C. If so is the trustee carrying on the activity of being a trustee of that particular trust in the course of its business through the branch, agent or permanent establishment?

For example, a corporate trustee could have a permanent establishment in the UK but it is only when it is acting as a trustee through that place that the deemed residence rules apply in relation to the particular trust for which the company acts as trustee. The test is on a trust by trust basis. So while a corporate trustee might be acting as a trustee in relation to one trust through a fixed place of business in the UK, other trusts must be considered separately according to their facts and circumstances.

The same principle applies in the case of a non-corporate trustee: the test is on a trust by trust basis.

Core activities

In connection with Question C and in line with the Commentary to the OECD Tax Model Convention, “carrying on the function of being a trustee” means in this context activities which are the core activities of a trustee and not those activities which are auxiliary or preparatory. This applies equally to non-corporate trustees.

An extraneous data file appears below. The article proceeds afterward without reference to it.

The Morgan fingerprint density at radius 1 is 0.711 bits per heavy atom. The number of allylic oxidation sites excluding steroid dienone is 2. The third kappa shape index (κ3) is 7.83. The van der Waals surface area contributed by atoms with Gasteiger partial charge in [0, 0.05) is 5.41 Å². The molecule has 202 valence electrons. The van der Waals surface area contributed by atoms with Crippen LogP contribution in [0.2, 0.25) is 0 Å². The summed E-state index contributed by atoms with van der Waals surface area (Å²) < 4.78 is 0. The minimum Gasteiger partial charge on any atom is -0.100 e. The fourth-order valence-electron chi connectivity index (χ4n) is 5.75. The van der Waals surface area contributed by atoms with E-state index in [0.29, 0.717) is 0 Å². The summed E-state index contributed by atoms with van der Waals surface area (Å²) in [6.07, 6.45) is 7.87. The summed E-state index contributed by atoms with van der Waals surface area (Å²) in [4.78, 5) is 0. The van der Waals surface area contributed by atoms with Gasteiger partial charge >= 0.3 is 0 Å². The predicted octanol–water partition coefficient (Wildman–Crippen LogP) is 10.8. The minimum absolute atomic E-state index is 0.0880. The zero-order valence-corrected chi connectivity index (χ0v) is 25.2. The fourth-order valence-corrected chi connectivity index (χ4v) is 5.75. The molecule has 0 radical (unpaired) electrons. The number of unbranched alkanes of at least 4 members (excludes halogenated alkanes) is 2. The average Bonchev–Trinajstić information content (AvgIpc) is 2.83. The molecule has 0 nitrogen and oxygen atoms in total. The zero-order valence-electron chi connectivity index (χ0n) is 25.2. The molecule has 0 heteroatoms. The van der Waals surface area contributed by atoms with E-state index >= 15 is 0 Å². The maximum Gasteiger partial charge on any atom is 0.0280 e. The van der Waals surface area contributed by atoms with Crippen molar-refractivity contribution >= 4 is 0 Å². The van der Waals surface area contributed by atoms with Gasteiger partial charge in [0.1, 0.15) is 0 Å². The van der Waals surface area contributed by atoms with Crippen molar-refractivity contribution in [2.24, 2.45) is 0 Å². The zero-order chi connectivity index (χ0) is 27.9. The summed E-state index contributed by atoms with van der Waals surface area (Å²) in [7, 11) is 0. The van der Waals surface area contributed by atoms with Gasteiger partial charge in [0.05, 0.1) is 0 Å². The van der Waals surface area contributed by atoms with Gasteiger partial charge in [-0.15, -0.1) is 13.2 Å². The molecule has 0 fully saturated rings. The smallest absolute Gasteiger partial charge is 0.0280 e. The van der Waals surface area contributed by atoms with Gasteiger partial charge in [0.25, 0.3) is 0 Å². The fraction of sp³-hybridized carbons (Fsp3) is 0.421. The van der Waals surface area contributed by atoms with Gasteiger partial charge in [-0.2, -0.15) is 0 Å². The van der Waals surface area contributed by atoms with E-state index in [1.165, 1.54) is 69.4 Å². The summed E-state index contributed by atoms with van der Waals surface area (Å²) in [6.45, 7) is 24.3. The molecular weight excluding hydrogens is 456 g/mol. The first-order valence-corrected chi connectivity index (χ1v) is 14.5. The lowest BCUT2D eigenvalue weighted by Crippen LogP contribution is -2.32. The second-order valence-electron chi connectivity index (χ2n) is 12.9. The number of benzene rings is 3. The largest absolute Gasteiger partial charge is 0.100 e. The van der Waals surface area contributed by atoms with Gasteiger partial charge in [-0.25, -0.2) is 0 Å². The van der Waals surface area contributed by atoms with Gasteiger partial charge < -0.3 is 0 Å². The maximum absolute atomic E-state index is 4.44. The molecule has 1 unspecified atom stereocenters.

A trustee is the person who has a legal duty to manage the assets of that trust in the best interests of the beneficiary or beneficiaries. The trustee manages, employs and disposes of the trust assets in accordance with both the terms of the trust and the duties and responsibilities which the law places upon trustees. The core activities of a trustee would therefore be regarded as including:

  1. the general administration of the trusts
  2. the over-arching investment strategy.
  3. monitoring the performance of those investments.